This is not such a bizarre cross-over as one might imagine for in the 18th century the great Irish musician Turlough O’Carolan, a blind harpist, met the Italian musician Geminiani in Dublin, and through him encountered the music of, yes, guess who, Antonio Vivaldi. So here we have a case of substituting Irish instruments for baroque ones, using baroque instruments to accompany Irish themes, by creating dialogues between Celtic and baroque instruments, or by letting all the musicians improvise. One moment we appear to be listening to a ‘straight’ baroque concerto, then all of a sudden the conventional string continuo/ripieno of the baroque ensemble (Le Orfanelle della Pieta) gives way to celtic musicians playing a jig or reel on anything from a Irish bouzouki to a fiddle. The baroque group consists of three each of first and second violins, one viola, two cellos, a bass and harpsichord while the Irish musicians play Irish fiddle, an Irish flute (like a baroque flute), tin and low whistles, Uileann pipes, Irish bouzouki, mandolins, bodhran, bones, and the Celtic harp (played here with metal strings to resemble its harpsichord counterpart in the other group).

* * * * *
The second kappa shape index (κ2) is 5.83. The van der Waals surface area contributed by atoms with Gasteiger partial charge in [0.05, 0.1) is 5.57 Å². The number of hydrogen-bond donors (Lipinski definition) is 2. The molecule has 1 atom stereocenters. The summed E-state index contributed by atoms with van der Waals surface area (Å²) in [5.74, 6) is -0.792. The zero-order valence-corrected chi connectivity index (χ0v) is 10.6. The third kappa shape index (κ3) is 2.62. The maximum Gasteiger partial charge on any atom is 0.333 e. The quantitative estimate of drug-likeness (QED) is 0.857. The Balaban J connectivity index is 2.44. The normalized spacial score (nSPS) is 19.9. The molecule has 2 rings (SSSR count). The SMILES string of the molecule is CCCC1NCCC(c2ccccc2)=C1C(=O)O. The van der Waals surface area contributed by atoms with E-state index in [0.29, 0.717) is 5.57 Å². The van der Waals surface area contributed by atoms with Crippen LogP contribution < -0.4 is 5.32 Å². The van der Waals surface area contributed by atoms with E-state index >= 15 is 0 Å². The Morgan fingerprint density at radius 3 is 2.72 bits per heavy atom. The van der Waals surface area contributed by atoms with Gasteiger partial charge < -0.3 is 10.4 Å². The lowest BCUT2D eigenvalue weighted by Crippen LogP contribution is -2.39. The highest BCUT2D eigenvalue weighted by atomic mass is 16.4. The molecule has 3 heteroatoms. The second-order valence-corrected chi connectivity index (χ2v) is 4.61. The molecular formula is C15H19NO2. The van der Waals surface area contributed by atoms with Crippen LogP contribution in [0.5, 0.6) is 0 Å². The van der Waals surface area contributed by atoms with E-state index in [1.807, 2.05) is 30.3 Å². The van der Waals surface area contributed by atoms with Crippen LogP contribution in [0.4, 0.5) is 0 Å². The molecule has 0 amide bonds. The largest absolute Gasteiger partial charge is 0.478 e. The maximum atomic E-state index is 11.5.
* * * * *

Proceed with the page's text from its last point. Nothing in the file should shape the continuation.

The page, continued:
Although they left no writings of their own, the Druids have had a profound impact on modern culture. The Druids of Celtic Britain are remembered as mystical holy men, holding the secrets of nature. But ancient sources – including Julius Caesar himself – accused them of human sacrifice, even cannibalism. Now, new discoveries are uncovering the secrets of these Celtic pagan priests. Archaeological evidence reveals the truth about Druid sacrifice and tells the story of the Druids' last stand against Rome's conquering legions. Learn how a recent discovery of a cloaked man buried almost 2,000 years ago with mysterious metal rods has been linked with the Druids for the first time.